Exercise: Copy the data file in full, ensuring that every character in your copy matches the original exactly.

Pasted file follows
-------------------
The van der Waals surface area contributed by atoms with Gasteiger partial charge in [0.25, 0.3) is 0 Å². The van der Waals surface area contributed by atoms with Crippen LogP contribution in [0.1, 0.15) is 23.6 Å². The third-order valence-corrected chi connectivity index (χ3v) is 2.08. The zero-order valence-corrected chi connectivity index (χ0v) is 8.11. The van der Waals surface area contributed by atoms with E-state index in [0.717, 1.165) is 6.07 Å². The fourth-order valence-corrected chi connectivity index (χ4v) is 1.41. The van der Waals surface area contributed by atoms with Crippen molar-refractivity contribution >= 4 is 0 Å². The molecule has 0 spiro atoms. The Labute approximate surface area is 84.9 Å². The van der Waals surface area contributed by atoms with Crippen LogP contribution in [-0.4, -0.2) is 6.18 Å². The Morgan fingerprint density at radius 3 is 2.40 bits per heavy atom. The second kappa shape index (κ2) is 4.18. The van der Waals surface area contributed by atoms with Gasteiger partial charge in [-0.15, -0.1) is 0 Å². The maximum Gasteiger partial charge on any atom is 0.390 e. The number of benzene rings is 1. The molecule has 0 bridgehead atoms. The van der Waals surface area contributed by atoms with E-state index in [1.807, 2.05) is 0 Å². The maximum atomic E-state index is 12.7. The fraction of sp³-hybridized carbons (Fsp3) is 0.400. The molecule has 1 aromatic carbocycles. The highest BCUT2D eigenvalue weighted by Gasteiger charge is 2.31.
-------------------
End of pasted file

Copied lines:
The van der Waals surface area contributed by atoms with Gasteiger partial charge in [0.25, 0.3) is 0 Å². The van der Waals surface area contributed by atoms with Crippen LogP contribution in [0.1, 0.15) is 23.6 Å². The third-order valence-corrected chi connectivity index (χ3v) is 2.08. The zero-order valence-corrected chi connectivity index (χ0v) is 8.11. The van der Waals surface area contributed by atoms with E-state index in [0.717, 1.165) is 6.07 Å². The fourth-order valence-corrected chi connectivity index (χ4v) is 1.41. The van der Waals surface area contributed by atoms with Crippen molar-refractivity contribution >= 4 is 0 Å². The molecule has 0 spiro atoms. The Labute approximate surface area is 84.9 Å². The van der Waals surface area contributed by atoms with Crippen LogP contribution in [-0.4, -0.2) is 6.18 Å². The Morgan fingerprint density at radius 3 is 2.40 bits per heavy atom. The second kappa shape index (κ2) is 4.18. The van der Waals surface area contributed by atoms with Gasteiger partial charge in [-0.15, -0.1) is 0 Å². The maximum Gasteiger partial charge on any atom is 0.390 e. The number of benzene rings is 1. The molecule has 0 bridgehead atoms. The van der Waals surface area contributed by atoms with E-state index in [1.807, 2.05) is 0 Å². The maximum atomic E-state index is 12.7. The fraction of sp³-hybridized carbons (Fsp3) is 0.400. The molecule has 1 aromatic carbocycles. The highest BCUT2D eigenvalue weighted by Gasteiger charge is 2.31.